Jump to content
Sign in to follow this  
Tickler

Federeal Courts orders Google to reveal identity of a person writing negative review

Recommended Posts

Tickler

Federal Court ordered Google to reveal the identity of someone who wrote a negative review.

On Thursday, the Federal Court ordered Google to reveal the identity of someone who left a negative review about a teeth whitening practice, the ABC reported.

 

Melbourne dentist Matthew Kabbabe, who runs the teeth whitening service Asprodontics, called for Google to reveal the identity of a person who left a negative review of his business so he could take legal action.

Negative-review.jpg
 
 
 
 
 
 
 
 
 
 
 
 
 
 
 
 
The user review. Image: Screenshot.

 

Kabbabe told the ABC that the negative review from a user with the name “CBsm 23” – the only negative review at the time amid five star ratings – was put up on Google three months ago and affected both his life and business.

 

Kabbabe’s lawyer Mark Stanarevic said in the report he believes Google “has a duty of care” to businesses for allowing these reviews.

“A bad review can shut down a business these days because most people live and breathe online,” Stanarevic said.

 

Google was ordered to hand over information that identified “CBsm 23”, including phone numbers, names, location metadata and IP addresses.

 

This may require companies to think harder about their business practices around reviews

Rob Nicholls Associate Professor at the UNSW Business School told Business Insider Australia, “The dentist had no way of being able to serve court papers on that person directly because they were shielded by Google. So the court said to Google, you have to get rid of that shield so that the normal process can continue.”

 

At the same time, the dentist claimed the reviewer hadn’t actually been to the business. “If that reviewer had been to their practice, they wouldn’t need to have called on Google because they’d actually have their names and addresses,” Nicholls added.

 

Nicholls believes in practice it’s “not such a big threat” for companies like Google because getting a court to agree that the action of the reviewer has caused such harm as to give rise to a case for defamation is “not likely to happen often”.

 

What it does mean, Nicholls said, is that Google and other companies might have to think much harder about their business practices in relation to reviews.

 

“Potentially Google and others might have to think a bit harder about what reviews they allow to be published if they can see that on their face they look as if they’re defamatory,” he said. But that wouldn’t stop a bad review, he added.

 

While Nicholls thinks Google will have to identify the reviewer in this case, he said if he was advising Google he would opt to appeal the decision so as not to give out the information. That way Google wouldn’t need to change its business model if it was successful.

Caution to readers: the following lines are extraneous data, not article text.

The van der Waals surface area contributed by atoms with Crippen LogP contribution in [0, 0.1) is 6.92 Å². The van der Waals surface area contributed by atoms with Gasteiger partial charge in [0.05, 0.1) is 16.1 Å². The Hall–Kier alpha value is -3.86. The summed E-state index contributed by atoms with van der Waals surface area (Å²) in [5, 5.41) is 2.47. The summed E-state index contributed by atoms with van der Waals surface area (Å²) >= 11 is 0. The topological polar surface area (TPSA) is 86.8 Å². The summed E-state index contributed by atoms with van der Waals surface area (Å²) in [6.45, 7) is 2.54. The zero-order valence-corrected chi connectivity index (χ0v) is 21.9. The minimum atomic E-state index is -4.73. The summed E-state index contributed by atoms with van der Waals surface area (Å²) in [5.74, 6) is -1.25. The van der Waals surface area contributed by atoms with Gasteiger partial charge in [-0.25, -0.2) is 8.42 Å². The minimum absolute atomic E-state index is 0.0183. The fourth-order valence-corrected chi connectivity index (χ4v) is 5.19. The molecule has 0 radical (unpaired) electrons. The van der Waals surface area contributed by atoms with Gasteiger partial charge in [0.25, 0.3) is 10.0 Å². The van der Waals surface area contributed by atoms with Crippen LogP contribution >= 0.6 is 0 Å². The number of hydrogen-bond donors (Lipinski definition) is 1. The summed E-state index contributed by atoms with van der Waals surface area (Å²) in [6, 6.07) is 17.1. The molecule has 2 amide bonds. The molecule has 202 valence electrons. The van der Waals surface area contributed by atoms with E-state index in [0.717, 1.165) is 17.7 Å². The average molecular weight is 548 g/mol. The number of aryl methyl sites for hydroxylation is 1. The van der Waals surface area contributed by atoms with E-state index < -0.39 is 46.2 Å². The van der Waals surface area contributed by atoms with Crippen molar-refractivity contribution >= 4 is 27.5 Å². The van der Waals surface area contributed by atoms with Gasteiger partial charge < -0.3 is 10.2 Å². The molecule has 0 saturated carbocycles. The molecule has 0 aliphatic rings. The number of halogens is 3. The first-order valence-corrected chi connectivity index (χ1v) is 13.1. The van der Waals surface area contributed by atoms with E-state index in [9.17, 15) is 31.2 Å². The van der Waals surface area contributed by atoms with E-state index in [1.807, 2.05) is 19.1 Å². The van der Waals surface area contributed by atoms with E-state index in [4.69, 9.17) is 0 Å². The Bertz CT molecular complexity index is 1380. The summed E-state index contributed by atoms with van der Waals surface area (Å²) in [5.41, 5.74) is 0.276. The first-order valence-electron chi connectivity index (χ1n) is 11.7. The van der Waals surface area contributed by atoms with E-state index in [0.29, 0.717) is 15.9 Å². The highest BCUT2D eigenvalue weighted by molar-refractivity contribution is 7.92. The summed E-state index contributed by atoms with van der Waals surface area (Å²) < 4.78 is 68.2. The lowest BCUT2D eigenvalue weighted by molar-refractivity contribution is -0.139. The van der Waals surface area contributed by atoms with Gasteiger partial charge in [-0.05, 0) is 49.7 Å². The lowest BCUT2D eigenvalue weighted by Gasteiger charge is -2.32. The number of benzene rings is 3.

“Otherwise Google and all publishers of reviews will have to think about how do they manage potentially defamatory reviews,” Nicholls said.

He explained that it could add an extra business process step for these companies “under which an AI system looks to see if a review is essentially defamatory and won’t publish that immediately until it’s been reviewed or simply doesn’t publish it.”

Will this impact privacy?

When asked whether this situation has any implications on privacy, Nicholls didn’t think so, especially with companies like Google and Facebook already knowing who people are.

 

“The reality is, Google knows the name of the reviewer,” he said. “In effect, from an individual’s perspective, you’ve given up… some of the privacy by agreeing to Google and Facebook’s standard of submission.”

 

Google told Business Insider in an email that it takes court orders seriously but does not comment on ongoing legal matters.

 

Source

 

Share this post


Link to post
Share on other sites
Arachnoid

As with Amazon not all reviews are real [many even written by bots] but a business should not rely on an open feedback system for business anyway.On a personal note I think its absurd the vendor even going to court over this trivial matter because if they received quantities of actual positive feedback from other users it would instantly drown out these reviews .

Share this post


Link to post
Share on other sites
Tickler
10 hours ago, Arachnoid said:

As with Amazon not all reviews are real [many even written by bots] but a business should not rely on an open feedback system for business anyway.On a personal note I think its absurd the vendor even going to court over this trivial matter because if they received quantities of actual positive feedback from other users it would instantly drown out these reviews .

Many people are often more interesed in critical or negative feedback/reviews/experiences. It's not a right habit anyway to make a negative review of any product or services used by the person.

Share this post


Link to post
Share on other sites
Arachnoid

What is the point if you dont have a balanced view of the service provider it makes the whole thing of no use if the genuine negatives views are not taken into account?

Share this post


Link to post
Share on other sites

Join the conversation

You can post now and register later. If you have an account, sign in now to post with your account.
Note: Your post will require moderator approval before it will be visible.

Guest
Reply to this topic...

×   Pasted as rich text.   Paste as plain text instead

  Only 75 emoji are allowed.

×   Your link has been automatically embedded.   Display as a link instead

×   Your previous content has been restored.   Clear editor

×   You cannot paste images directly. Upload or insert images from URL.

Sign in to follow this  

  • Recently Browsing   0 members

    No registered users viewing this page.

×
×
  • Create New...